The development of adult friendship intimacy

Eva Lorraine Kaufman, Fordham University


The present study was designed to develop a more comprehensive view of adult friendship intimacy, through comparisons with relevant concurrent variables and developmental correlates. Based on Erikson's and Sullivan's developmental theories, the construct of friendship intimacy was conceptualized as a combination of behavioral and emotional aspects of a one-to-one, nonromantic relationship. Undergraduates aged 17 through 24 (n = 120) were studied, since the two theorists suggested that intimacy emerges at that age. Several constructs were hypothesized to be related to intimacy: loneliness (assessed by the UCLA Loneliness Scale), social support (measured by the Perceived Social Support - Friend Form), self-disclosure (from the Jourard Self-Disclosure Questionnaire), attachment to parents (assessed by the Inventory of Parent and Peer Attachment) and sex role identity (according to the Extended Personal Attributes Questionnaire). Best-friendship intimacy level was determined by quantitative analysis of responses to the revised Friendship section of the Intimate Relationships Interview. Independent t-tests explored age and sex differences. The results supported predictions that best-friendship intimacy is negatively associated with loneliness and positively linked to perceived social support from peers, self-disclosure to the best friend and traits traditionally viewed as feminine. As anticipated, femininity was more predictive of intimacy than was masculinity. Also as expected, best-friendship intimacy level was somewhat higher for women and was unrelated to amount of time spent daily with friends in general. In addition, spontaneous definitions of friendship intimacy, elicited from participants, supported the study's conceptualization of the construct. The hypothesized age difference in intimacy level was not found, and friendship intimacy was unrelated to attachment to father and minimally correlated to attachment to mother. Intimacy correlated negatively with frequency of contact with the best friend, but was positively linked to number of friends. Several benefits of friendship intimacy seem clear, including reduced loneliness and stress and greater social connectedness. There may be a combination of social skills and/or personality attributes which facilitates the formation of closer relationships in general. The picture that emerges here suggests that friendship intimacy is both the collaborative achievement of two people, and the expression of each individual's capacity for closeness.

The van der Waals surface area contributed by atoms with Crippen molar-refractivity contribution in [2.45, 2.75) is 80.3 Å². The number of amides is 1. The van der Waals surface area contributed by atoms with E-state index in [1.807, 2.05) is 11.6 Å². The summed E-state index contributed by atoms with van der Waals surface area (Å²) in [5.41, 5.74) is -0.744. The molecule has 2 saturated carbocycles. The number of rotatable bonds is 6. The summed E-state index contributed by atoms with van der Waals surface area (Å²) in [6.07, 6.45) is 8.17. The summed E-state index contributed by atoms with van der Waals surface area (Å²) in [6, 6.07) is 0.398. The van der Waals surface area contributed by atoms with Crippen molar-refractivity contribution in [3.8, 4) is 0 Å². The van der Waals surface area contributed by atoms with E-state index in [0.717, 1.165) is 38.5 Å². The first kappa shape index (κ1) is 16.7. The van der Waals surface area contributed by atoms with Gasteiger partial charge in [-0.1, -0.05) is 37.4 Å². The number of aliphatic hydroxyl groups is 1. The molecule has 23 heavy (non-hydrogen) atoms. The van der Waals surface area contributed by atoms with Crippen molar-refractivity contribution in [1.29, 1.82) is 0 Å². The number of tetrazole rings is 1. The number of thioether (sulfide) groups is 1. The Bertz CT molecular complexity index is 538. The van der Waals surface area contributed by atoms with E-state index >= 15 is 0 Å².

Subject Area

Psychotherapy|Developmental psychology|Social psychology

Recommended Citation

Kaufman, Eva Lorraine, "The development of adult friendship intimacy" (1992). ETD Collection for Fordham University. AAI9215350.